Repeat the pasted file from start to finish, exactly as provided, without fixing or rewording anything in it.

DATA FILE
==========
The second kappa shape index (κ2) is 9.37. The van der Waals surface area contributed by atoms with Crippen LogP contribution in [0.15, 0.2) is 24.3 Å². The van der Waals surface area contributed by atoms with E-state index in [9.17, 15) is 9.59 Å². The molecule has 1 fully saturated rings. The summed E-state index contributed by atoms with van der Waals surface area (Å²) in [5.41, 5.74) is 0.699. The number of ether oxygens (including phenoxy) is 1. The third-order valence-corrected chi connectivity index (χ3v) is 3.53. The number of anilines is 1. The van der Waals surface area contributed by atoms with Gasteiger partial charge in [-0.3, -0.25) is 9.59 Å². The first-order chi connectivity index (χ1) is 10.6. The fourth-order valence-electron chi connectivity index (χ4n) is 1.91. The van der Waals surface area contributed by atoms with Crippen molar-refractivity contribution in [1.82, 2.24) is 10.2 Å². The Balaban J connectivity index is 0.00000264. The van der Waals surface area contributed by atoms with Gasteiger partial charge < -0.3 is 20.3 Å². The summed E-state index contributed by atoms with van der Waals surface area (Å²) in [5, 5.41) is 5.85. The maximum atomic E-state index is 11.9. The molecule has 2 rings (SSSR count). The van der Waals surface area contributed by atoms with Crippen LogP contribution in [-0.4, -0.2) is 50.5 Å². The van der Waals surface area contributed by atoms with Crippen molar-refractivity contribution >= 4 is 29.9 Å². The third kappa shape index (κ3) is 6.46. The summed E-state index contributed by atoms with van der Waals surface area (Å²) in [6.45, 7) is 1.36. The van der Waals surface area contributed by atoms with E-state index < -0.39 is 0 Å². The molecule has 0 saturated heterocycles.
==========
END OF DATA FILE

The second kappa shape index (κ2) is 9.37. The van der Waals surface area contributed by atoms with Crippen LogP contribution in [0.15, 0.2) is 24.3 Å². The van der Waals surface area contributed by atoms with E-state index in [9.17, 15) is 9.59 Å². The molecule has 1 fully saturated rings. The summed E-state index contributed by atoms with van der Waals surface area (Å²) in [5.41, 5.74) is 0.699. The number of ether oxygens (including phenoxy) is 1. The third-order valence-corrected chi connectivity index (χ3v) is 3.53. The number of anilines is 1. The van der Waals surface area contributed by atoms with Gasteiger partial charge in [-0.3, -0.25) is 9.59 Å². The first-order chi connectivity index (χ1) is 10.6. The fourth-order valence-electron chi connectivity index (χ4n) is 1.91. The van der Waals surface area contributed by atoms with Crippen molar-refractivity contribution in [1.82, 2.24) is 10.2 Å². The Balaban J connectivity index is 0.00000264. The van der Waals surface area contributed by atoms with Gasteiger partial charge < -0.3 is 20.3 Å². The summed E-state index contributed by atoms with van der Waals surface area (Å²) in [5, 5.41) is 5.85. The maximum atomic E-state index is 11.9. The molecule has 2 rings (SSSR count). The van der Waals surface area contributed by atoms with Crippen LogP contribution in [-0.4, -0.2) is 50.5 Å². The van der Waals surface area contributed by atoms with Crippen molar-refractivity contribution >= 4 is 29.9 Å². The third kappa shape index (κ3) is 6.46. The summed E-state index contributed by atoms with van der Waals surface area (Å²) in [6.45, 7) is 1.36. The van der Waals surface area contributed by atoms with E-state index < -0.39 is 0 Å². The molecule has 0 saturated heterocycles.